Ok, then: monasteries were communities of celibates who held property in common. Anyone from the outside could join the community by taking the necessary vows, and non-votaries could visit, even dwell with the community for a time. But the monastic community was constituted by rules of considerable complexity, and it played a unique economic role in the larger society by virtue of its distinctive legal status. So I’d expect discussion of the Benedict Option to center on what such communities such look like, how they should relate to the larger, less-tethered community of co-religionists and the larger society as a whole. Should Benedict-Option Christians found communities outside of major cities, so as to be able to fully express their ethos, and encourage non-Benedict-Option Christians to visit them there? What should the economic relationship be between communal organs and individual adherents? What should the rules be for joining – or leaving? What kinds of legal protections would such communities need as corporate bodies? And how should adherents behave when they are among “gentiles?”

These are the kinds of questions that actual ethical communities – groups like the Amish and Mennonites, yes, but also Orthodox Jews, Mormons, American Sikhs, utopian Socialists, kibbutzniks, all kinds of groups – have wrestled with at their founding. Communal organization for a self-conscious ethical group within a foreign society – not necessarily hostile nor necessarily friendly, but foreign – is not a new problem. I’d expect advocates of the Benedict Option to be particularly interested in such forerunning models, and to be discussing how they might or might not be applied to the specific challenges of small-o orthodox Christianity in a society that still retains the trappings of Christianity but, from their perspective, can no longer be called Christian in any meaningful sense.

That, however, doesn’t seem to be the center of the discussion about the Benedict Option, at least not so far as I have seen. Instead, most of what I’ve seen is discussion of how corrupt and threatening to Christianity the surrounding culture is becoming, and how small-o orthodox Christians need to recognize that fact and prepare for it, combined with repeated assurance that the Benedict Option does not mean withdrawing from the world or compromising the Christian obligation to witness, spread the gospel, be in the world while not of it, etc. In other words, I hear a lot about why the Benedict Option is important, and a lot about what the Benedict Option isn’t, but very little that I can grasp with any kind of firmness about what the blasted thing is in the first place.

Protestants were not (and still aren’t) big on monasticism. Protestantism was a piety for life in the world and the doctrine that undergirded that real life was vocation.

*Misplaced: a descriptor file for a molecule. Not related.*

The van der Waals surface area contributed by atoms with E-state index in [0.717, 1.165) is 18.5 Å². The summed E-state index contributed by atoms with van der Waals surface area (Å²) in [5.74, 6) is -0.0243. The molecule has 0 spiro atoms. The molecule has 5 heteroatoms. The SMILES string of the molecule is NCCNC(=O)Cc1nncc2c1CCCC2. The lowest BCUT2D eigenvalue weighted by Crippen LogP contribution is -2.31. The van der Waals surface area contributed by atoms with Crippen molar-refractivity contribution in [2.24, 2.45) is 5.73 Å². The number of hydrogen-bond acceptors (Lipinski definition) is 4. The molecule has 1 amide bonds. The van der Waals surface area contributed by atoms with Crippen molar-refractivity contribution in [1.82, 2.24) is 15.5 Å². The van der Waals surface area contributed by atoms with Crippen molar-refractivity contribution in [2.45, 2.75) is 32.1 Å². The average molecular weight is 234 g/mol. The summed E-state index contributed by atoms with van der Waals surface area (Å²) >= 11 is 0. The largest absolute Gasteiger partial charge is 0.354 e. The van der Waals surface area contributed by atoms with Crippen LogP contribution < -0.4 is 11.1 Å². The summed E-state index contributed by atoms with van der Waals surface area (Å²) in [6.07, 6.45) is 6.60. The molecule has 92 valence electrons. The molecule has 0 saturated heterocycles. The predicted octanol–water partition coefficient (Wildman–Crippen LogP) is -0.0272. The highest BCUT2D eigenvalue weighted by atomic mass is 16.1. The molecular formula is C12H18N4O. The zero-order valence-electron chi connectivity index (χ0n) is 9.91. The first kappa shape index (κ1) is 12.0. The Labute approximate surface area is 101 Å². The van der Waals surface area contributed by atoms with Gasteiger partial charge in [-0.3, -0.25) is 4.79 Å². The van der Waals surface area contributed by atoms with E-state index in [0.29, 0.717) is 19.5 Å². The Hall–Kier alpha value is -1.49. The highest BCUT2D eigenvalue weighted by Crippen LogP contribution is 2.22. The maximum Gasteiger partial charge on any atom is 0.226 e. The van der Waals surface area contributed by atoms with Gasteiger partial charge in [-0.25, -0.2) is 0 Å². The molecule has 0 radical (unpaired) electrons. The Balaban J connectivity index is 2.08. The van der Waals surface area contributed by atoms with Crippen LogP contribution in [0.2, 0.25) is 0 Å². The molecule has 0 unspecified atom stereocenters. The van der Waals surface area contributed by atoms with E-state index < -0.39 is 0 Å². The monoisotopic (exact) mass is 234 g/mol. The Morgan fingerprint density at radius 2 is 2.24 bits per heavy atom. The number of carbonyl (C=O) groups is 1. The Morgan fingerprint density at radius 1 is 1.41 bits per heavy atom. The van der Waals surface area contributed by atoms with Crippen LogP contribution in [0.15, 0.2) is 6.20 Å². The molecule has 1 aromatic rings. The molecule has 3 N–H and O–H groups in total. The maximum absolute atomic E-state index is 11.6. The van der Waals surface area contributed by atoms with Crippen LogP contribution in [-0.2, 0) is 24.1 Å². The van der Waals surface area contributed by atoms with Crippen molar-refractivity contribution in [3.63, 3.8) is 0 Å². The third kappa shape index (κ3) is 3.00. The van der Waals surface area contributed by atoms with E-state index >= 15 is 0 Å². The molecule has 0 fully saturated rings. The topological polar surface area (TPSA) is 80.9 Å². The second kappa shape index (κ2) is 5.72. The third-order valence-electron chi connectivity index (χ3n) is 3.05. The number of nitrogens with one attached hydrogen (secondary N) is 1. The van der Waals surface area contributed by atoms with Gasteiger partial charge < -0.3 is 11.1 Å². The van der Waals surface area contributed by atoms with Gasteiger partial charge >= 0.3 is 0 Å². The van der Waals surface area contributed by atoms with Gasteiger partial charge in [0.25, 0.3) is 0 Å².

But Protestants were also big on sanctifying the Lord’s Day, as in setting it apart:

This Sabbath is then kept holy unto the Lord, when men, after a due preparing of their hearts, and ordering of their common affairs beforehand, do not only observe an holy rest, all the day, from their own works, words, and thoughts about their worldly employments and recreations, but also are taken up, the whole time, in the public and private exercises of his worship, and in the duties of necessity and mercy. (Confession of Faith, 21.8)

You could argue, then, that every Sunday is a kind of monastic retreat from the world and that’s certainly how many Protestants practiced it. Even my Baptist parents knew this and so when the prospects of Little League came, I had to decline because I would be compelled to play baseball on Sundays. Why my brother and I could watch the Phillies on Sundays thanks to the television was a question we didn’t ask. We wanted to watch. We weren’t in charge.

What if the wider Christian world (Eastern Orthodox, Roman Catholic, Protestant) treated Sunday as a day for a kind of monastic existence? No work, no inappropriate reading, no sex, lots of bread, even more beer. Couldn’t this be a way to set Christians apart without having to become celibate and so see Christianity go the way of the Shakers?

In the Plus Column

Rick Phillips might have a point if the folks who argue for the priority of justification and fear neonomianism wrote about Jimmy Stewart or Sean Connery the way this fellow writes about Babe Ruth:

“Catholicism” might not be the first word that comes to mind when thinking of Babe Ruth. With his copious drinking and womanizing, the baseball giant didn’t exactly lead the life of a religious conservative. He was, however, a member of the Knights of Columbus and invested much time and money in charitable activities, especially those involving the sick and the orphaned. This year, the 100th anniversary of Ruth entering the big leagues, we should remember all facets of this complicated man.

(Beware the way you write about George Washington, you Christian nationalists, you.)